Primary elections are part of that selection/voting process. In recent years I’ve made it a point to vote in primary elections – sometimes I vote in the Republican primary, sometimes I vote in the Democratic primary – it just depends on which party I think my vote can have the most impact.
This time around I went with the Dems. Some Republican friends suggested I vote in their primary because it offered more choices, but I thought I needed to put my two cents in some local Democratic elections. Boy was I surprised! There only were three races on my ballot.
That’s when I remembered the selection process takes place before the election process.
Most of the people representing me in political office – Republican and Democrat – had no opposition! The selection process took place within the respective party infrastructure. I remembered something I learned back in the day – in American politics voters only get to choose among those already selected! And Black voters usually only get to choose the lesser of the evils.
The votes that select who will serve are taken within parties. That’s why it is critically important that Black folks participate in political parties – whichever you choose – at the ground level. By the time political parties play their corrupt games of gerrymandering and cronyism, voters are left with whatever choices they’ve made!
That’s why I’m so ticked off with groups which have figured out the profit motivation for voter registration efforts and go after those dollars, but neglect voter education initiatives. People need to understand those shysters don’t mean us no good! They get paid through grants and other funding to register voters, but they’re not going to give us the information we need to empower us in the process.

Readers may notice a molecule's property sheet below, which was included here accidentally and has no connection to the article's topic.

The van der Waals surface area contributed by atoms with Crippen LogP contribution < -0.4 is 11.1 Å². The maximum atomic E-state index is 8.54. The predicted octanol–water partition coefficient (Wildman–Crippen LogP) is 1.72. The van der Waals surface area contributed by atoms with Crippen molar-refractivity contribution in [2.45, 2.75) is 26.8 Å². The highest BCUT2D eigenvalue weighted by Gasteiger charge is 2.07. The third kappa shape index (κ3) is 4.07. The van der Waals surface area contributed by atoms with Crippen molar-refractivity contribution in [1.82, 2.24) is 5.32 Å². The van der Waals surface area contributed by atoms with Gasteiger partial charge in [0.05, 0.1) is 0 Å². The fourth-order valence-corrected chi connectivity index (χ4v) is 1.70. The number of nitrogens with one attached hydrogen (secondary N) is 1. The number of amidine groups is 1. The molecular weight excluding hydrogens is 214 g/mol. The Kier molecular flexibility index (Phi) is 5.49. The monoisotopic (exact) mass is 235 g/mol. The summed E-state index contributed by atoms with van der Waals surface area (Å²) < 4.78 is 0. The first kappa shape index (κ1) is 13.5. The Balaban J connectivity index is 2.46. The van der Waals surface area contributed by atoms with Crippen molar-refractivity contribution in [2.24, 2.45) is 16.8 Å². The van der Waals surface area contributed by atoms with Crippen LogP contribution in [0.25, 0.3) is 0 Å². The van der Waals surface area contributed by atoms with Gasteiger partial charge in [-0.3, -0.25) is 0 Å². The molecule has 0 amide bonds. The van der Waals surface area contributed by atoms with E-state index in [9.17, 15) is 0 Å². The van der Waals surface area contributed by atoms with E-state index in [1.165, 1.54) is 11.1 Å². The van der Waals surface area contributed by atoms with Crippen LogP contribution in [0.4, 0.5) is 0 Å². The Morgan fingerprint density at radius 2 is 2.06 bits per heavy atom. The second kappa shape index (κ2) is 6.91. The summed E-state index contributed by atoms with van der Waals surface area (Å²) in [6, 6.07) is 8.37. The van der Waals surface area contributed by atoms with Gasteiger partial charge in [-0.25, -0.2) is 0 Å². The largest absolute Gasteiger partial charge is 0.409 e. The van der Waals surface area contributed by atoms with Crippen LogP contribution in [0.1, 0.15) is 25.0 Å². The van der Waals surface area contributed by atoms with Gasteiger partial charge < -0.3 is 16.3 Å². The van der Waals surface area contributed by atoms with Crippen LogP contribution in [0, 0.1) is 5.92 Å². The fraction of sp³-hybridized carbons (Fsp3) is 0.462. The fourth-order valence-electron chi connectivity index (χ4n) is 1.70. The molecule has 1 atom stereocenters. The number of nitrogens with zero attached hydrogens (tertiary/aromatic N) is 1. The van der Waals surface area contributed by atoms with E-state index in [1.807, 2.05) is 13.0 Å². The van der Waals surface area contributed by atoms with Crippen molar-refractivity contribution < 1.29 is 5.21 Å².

In the June 6 Charleston Chronicle Dr. William Small said Black folks need to remember “all motion ain’t progress” – just because you’re moving don’t mean you’re going anywhere. It’s a sin and a shame that for the past 53 years since Lyndon Johnson signed the Voting Rights Act, Black folks have elected more of their own to public office than at any other time in the history of our people in this country, yet remain almost as politically impotent as before Johnson signed it. And we still got folks telling us to vote for Black candidates just because they’re Black!
Why would I ask a baker to fix the engine in my car? If I need work done on my car, I need a mechanic, not a baker. I don’t give a darn if the mechanic is Black or orange, I need him to be able to fix my car! I don’t care how pretty the baker is, how much I like him or whether we go to the same church – I need somebody who can fix my car! What about that don’t we understand?
Anybody who encourages you to hire a baker to fix your car just because the baker is Black ain’t looking out for your best interest. You need to ask yourself what that fool is getting out of the deal.
In November we’ll get another chance to participate in the election process. We’d do well to also remember the selection process will have been concluded and that our best bet at that point will be to choose the lesser of the evils.